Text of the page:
Pennsylvania 13 casinos are up in arms against the state’s new iLottery games on grounds that the iLottery online games violated state law and will intrude in their online gambling sites that are yet to be launched. As such, the Keystone State’s casinos have been seeking the suspension of the iLottery games by the Wolf administration – they have gone further to threaten to take action through the court if the administration fails to take the necessary actions.
In a letter addressed to Revenue Secretary Daniel Hassel on June 27, the casinos argued that the games that the state iLottery are offering will, in some ways, resemble slot machines and this is a violation of the gaming law that was passed in last year. To put these claims into perspective, the casinos alleged that the state lottery’s games have the same backbone as a slot machine in the sense that the outcome is determined by a random number generator with visual depictions being provided by computer operations and animated graphics.
According to the Keystone State’s 13 casinos, the iLottery program in virtually every way mimics a casino operation when they offer simulated casino-style games that directly contradict the law which prohibited the Lottery from “offering interactive lottery games which simulate casino-style games.” Furthermore, as far as age is concerned, 18-year-olds are allowed to play the iLottery games while for individuals to be allowed to access casinos games, they have to be at least 21-years-old.
“If these same individuals tried to play the same games at our casinos… the players would be prosecuted and placed on the Pennsylvania Gaming Control Board’s exclusion list, while we would face tens of thousands of dollars in PGCB-imposed fines,” the casino operators pointed out their letter.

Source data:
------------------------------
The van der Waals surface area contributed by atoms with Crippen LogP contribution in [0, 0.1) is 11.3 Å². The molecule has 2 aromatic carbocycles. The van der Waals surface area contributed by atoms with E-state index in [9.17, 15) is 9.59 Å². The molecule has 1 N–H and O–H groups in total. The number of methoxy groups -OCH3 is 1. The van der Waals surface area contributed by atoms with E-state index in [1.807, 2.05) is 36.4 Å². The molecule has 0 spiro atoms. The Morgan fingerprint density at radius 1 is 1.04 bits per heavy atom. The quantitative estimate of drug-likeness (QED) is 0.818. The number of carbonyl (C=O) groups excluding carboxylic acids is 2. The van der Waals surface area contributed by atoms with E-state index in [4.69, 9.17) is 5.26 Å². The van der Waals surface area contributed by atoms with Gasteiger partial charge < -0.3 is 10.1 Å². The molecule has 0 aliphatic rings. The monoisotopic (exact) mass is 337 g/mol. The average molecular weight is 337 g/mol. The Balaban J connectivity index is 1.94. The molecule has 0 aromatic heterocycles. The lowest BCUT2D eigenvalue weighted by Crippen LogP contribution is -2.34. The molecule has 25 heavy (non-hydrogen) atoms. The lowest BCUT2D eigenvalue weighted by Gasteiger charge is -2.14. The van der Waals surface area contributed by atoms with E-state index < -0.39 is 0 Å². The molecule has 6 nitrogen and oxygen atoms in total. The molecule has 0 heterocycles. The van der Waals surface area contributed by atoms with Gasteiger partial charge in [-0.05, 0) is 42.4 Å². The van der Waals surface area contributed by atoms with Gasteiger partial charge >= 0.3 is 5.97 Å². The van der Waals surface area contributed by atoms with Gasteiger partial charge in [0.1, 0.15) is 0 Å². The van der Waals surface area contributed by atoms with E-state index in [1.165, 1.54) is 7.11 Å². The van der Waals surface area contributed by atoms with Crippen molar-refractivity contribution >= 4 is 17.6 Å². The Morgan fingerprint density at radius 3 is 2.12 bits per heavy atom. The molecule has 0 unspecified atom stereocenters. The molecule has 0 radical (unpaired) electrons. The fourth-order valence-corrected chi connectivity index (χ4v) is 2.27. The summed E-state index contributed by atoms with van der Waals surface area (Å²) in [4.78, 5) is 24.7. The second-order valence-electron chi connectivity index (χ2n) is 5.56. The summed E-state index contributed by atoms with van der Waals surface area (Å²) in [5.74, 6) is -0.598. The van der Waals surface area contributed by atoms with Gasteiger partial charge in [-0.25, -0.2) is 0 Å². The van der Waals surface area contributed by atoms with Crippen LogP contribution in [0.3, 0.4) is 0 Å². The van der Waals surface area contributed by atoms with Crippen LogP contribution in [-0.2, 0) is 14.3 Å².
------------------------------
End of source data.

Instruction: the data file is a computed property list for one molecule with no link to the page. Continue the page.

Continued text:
Pennsylvania was the fourth state in the United States to legalize online gambling after Governor Wolf signed the state’s comprehensive gambling expansion bill into law in October last year. The law allowed and paved the way for intrastate online poker, online casino and sports betting which would be offered alongside online lottery sales, video gaming terminals at a number of truck stops, new satellite casinos as well as daily fantasy sports.
Pennsylvania’s 11 iLottery games were officially rolled out in May 2018 with players being offered the opportunity to win up to $250,000. According to the state’s administration, the on-line expansion of the lottery was a way of giving it a more competitive footing alongside the other forms of gambling.
The 13 casinos are yet to apply for online gambling licenses but their complaints are probably the sign we have all been waiting for in order to confirm that they are indeed interested in getting a piece of the online gambling action.